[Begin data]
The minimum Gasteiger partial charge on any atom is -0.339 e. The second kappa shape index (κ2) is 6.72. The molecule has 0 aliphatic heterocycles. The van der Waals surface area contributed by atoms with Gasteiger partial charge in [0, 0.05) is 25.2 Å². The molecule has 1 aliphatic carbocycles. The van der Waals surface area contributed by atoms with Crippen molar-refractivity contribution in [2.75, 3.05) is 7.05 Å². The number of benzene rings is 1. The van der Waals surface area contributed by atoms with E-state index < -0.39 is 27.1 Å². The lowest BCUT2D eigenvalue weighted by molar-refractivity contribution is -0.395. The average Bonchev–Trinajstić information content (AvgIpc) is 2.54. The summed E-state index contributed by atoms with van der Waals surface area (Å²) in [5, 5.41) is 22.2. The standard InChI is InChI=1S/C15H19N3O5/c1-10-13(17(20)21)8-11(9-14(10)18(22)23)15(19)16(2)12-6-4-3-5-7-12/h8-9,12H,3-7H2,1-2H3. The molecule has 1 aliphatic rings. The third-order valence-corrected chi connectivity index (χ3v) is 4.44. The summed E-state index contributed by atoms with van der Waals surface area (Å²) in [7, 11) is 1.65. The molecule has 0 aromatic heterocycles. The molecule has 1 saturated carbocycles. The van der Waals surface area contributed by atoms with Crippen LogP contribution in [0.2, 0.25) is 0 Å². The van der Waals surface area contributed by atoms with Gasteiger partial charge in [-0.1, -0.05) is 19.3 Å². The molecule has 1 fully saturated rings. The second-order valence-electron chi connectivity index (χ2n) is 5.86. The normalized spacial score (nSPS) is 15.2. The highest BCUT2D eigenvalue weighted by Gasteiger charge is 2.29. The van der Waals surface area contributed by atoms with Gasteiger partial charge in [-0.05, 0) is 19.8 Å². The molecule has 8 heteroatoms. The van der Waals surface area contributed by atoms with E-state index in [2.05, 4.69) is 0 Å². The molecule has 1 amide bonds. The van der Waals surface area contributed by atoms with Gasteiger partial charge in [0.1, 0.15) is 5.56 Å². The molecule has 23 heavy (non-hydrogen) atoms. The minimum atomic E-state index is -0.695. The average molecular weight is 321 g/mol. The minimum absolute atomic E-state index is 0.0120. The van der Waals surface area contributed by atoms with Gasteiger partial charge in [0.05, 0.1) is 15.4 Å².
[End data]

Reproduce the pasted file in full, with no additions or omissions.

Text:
The minimum Gasteiger partial charge on any atom is -0.339 e. The second kappa shape index (κ2) is 6.72. The molecule has 0 aliphatic heterocycles. The van der Waals surface area contributed by atoms with Gasteiger partial charge in [0, 0.05) is 25.2 Å². The molecule has 1 aliphatic carbocycles. The van der Waals surface area contributed by atoms with Crippen molar-refractivity contribution in [2.75, 3.05) is 7.05 Å². The number of benzene rings is 1. The van der Waals surface area contributed by atoms with E-state index < -0.39 is 27.1 Å². The lowest BCUT2D eigenvalue weighted by molar-refractivity contribution is -0.395. The average Bonchev–Trinajstić information content (AvgIpc) is 2.54. The summed E-state index contributed by atoms with van der Waals surface area (Å²) in [5, 5.41) is 22.2. The standard InChI is InChI=1S/C15H19N3O5/c1-10-13(17(20)21)8-11(9-14(10)18(22)23)15(19)16(2)12-6-4-3-5-7-12/h8-9,12H,3-7H2,1-2H3. The molecule has 1 aliphatic rings. The third-order valence-corrected chi connectivity index (χ3v) is 4.44. The summed E-state index contributed by atoms with van der Waals surface area (Å²) in [7, 11) is 1.65. The molecule has 0 aromatic heterocycles. The molecule has 1 saturated carbocycles. The van der Waals surface area contributed by atoms with Crippen LogP contribution in [0.2, 0.25) is 0 Å². The van der Waals surface area contributed by atoms with Gasteiger partial charge in [-0.1, -0.05) is 19.3 Å². The molecule has 1 fully saturated rings. The second-order valence-electron chi connectivity index (χ2n) is 5.86. The normalized spacial score (nSPS) is 15.2. The highest BCUT2D eigenvalue weighted by Gasteiger charge is 2.29. The van der Waals surface area contributed by atoms with Gasteiger partial charge in [-0.05, 0) is 19.8 Å². The molecule has 8 heteroatoms. The van der Waals surface area contributed by atoms with E-state index in [2.05, 4.69) is 0 Å². The molecule has 1 amide bonds. The van der Waals surface area contributed by atoms with Gasteiger partial charge in [0.1, 0.15) is 5.56 Å². The molecule has 23 heavy (non-hydrogen) atoms. The minimum atomic E-state index is -0.695. The average molecular weight is 321 g/mol. The minimum absolute atomic E-state index is 0.0120. The van der Waals surface area contributed by atoms with Gasteiger partial charge in [0.05, 0.1) is 15.4 Å².